Teaching Science to Young Children Heidi Barker Community Based Program Manager Child, Youth and School Services, Fort Drum, NY
Why teach science? Life-long learning skills are cultivated when developmentally appropriate science education is experienced in early child hood learning environments. Young children have a natural tendency to learn as they discover the world around them Children benefit from cognitive and emotional development Children develop attitudes toward science at a young age (North American Association for Environmental Education, 2010). Science meets the needs of young children through hands on explorations (National Association for the Education of Young Children, 1995)
The teacher’s role • Your attitude toward science can affect children’s view of science (Chen and McNamee, 2011) • Providing children with a base for these skills will improve their learning as they continue to learn and grow (Eshach and Fried, 2005) • Utilize resources accreditation standards, environmental rating scales, other teachers, internet, library and other community resources
How can you teach science? • Incorporate science into other areas such as reading and math • Let the children’s interest guide you • Share planning ideas with other child care providers
How Does this tie into National Association for Family Child Care? • NAFCC Standard Developmental Learning Activities • 3.10 The provider extends children’s learning by describing what they are doing and asking them open-ended questions. • 3.12 The provider finds opportunities to help children learn specific skills and concepts when they show interest in learning them. • 3.56 The provider encourages children to develop and represent their understanding through a variety of activities. • 3.58 The provider encourages children to think for themselves, to solve problems on their own and with others, and to have confidence in their ability to find solutions. • 3.67 Children learn math and science concepts in the context of everyday activities, such as setting the table, preparing foods, sorting the mail, cooking, gardening, and playing games. As they are able they match, sort, arrange things in sequence, count things, measure, and recognize and create patterns. • 3.68 Children have opportunities to explore the natural and physical environment, such as watching insects, planting seeds and caring for plants, playing with water and sand, and playing with balls and ramps. • 3.69 The provider encourages children age 3 and older to observe and make predictions about things in the environment through activities and language, and asks them “what if” questions.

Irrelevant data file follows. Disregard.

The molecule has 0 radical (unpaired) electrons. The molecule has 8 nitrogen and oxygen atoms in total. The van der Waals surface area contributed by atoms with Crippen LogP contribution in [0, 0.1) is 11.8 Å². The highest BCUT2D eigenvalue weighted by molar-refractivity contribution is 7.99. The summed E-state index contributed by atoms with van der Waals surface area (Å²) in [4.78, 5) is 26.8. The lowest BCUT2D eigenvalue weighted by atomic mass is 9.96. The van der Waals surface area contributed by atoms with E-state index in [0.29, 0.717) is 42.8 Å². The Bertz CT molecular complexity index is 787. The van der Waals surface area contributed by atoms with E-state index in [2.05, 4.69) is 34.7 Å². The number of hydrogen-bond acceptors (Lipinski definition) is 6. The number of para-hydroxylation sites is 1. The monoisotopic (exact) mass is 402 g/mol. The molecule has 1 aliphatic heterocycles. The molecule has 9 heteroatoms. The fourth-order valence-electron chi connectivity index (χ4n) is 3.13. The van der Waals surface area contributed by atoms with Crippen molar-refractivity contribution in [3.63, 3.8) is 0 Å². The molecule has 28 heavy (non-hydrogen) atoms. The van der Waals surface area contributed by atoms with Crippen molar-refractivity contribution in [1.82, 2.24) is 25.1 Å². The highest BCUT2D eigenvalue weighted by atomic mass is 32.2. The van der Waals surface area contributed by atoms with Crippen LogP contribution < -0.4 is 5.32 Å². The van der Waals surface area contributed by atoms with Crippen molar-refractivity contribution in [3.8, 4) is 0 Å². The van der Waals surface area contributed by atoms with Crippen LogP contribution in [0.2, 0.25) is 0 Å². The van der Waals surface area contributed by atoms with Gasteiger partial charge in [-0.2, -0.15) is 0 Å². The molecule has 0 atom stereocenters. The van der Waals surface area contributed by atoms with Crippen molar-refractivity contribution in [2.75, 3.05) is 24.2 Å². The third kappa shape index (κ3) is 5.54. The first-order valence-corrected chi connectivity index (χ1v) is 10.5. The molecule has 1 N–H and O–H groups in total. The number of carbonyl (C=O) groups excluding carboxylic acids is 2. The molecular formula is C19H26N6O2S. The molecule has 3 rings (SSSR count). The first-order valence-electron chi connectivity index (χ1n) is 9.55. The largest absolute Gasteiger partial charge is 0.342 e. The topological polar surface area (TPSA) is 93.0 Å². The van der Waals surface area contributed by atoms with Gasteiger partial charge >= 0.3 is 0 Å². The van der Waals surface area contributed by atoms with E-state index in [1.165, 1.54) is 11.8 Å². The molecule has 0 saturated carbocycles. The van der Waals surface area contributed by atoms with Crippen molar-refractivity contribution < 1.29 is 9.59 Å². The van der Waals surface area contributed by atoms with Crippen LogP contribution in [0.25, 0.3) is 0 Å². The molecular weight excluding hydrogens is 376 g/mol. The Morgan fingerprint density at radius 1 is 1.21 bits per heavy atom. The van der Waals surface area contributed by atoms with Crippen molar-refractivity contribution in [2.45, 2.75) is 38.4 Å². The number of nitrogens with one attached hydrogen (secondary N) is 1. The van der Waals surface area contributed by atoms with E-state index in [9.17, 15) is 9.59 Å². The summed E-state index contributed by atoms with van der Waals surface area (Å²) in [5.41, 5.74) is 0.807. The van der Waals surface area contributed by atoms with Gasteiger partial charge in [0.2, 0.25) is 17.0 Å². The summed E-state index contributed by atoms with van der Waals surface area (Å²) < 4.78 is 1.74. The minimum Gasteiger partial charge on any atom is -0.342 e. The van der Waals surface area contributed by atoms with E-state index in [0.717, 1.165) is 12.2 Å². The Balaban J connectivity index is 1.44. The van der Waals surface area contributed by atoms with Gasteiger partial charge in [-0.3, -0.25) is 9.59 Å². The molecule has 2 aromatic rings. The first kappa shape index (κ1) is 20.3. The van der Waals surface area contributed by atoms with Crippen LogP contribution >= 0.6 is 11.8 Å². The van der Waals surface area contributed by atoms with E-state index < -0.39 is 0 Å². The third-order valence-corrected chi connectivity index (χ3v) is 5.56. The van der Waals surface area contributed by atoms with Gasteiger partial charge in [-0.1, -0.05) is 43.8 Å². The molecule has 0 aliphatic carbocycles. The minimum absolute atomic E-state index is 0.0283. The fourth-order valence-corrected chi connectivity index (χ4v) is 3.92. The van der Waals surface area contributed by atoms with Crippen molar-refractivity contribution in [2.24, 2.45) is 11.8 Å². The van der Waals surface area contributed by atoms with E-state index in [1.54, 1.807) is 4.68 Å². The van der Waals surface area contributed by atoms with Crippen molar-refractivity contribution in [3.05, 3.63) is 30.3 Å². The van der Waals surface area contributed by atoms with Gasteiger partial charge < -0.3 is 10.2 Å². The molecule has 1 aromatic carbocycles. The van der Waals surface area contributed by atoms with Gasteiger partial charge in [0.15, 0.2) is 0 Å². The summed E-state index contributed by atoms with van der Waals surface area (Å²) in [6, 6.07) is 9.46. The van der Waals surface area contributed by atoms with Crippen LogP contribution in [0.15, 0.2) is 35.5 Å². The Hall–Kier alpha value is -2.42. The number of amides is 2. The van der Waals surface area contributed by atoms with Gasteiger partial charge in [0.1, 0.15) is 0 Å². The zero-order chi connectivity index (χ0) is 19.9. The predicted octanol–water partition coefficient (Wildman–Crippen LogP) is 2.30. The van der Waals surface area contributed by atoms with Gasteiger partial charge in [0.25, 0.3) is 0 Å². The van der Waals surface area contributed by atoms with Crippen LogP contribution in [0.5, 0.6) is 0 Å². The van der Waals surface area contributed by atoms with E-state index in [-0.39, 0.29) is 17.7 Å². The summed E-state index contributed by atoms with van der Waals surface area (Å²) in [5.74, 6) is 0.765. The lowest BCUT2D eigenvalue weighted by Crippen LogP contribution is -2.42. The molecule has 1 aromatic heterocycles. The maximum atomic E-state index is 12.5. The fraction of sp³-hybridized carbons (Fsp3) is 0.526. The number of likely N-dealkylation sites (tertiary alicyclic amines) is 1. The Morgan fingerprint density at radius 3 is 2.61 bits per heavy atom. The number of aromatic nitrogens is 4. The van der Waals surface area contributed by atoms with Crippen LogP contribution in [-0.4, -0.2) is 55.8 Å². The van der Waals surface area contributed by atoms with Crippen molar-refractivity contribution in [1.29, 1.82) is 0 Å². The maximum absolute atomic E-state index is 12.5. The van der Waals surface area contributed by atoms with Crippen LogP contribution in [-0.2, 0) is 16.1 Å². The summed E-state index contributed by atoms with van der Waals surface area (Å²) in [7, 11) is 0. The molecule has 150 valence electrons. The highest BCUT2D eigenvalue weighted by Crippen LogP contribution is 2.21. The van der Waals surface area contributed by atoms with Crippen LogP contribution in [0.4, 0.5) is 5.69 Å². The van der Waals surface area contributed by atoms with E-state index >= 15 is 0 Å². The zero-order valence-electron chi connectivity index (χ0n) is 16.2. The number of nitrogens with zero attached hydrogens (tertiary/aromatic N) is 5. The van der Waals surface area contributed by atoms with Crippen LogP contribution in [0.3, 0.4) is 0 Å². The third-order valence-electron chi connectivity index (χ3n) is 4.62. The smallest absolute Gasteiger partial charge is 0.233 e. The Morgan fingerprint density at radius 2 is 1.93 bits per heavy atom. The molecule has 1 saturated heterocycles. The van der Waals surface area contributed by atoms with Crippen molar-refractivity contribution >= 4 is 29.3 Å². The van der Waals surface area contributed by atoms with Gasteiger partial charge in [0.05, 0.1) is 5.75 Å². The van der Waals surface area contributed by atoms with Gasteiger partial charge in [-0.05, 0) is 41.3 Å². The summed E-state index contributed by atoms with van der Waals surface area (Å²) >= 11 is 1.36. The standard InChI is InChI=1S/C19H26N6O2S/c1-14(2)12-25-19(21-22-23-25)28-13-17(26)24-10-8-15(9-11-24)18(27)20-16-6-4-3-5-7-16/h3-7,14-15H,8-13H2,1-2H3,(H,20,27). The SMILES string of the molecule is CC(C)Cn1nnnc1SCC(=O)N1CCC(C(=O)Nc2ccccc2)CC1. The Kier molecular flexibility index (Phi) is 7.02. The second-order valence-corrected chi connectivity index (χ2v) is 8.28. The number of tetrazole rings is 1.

References Chen, J.Q, McNamee, G.D. (2011). Positive Approaches to Learning in the Context of Preschool Activities. Early Childhood Education Journal, 39: 71-78. Eshach, H., Fried, M.N. (2005). Should Science be Taught in Early Childhood? Journal of Science Education and Technology, 14(3). National Association for the Education of Young Children. (1995). School Readiness A Position Statement. Washington, D.C. North American Association for Environmental Education. (2010). Early Childhood Environmental Education Programs: Guidelines for Excellence. Washington, D.C.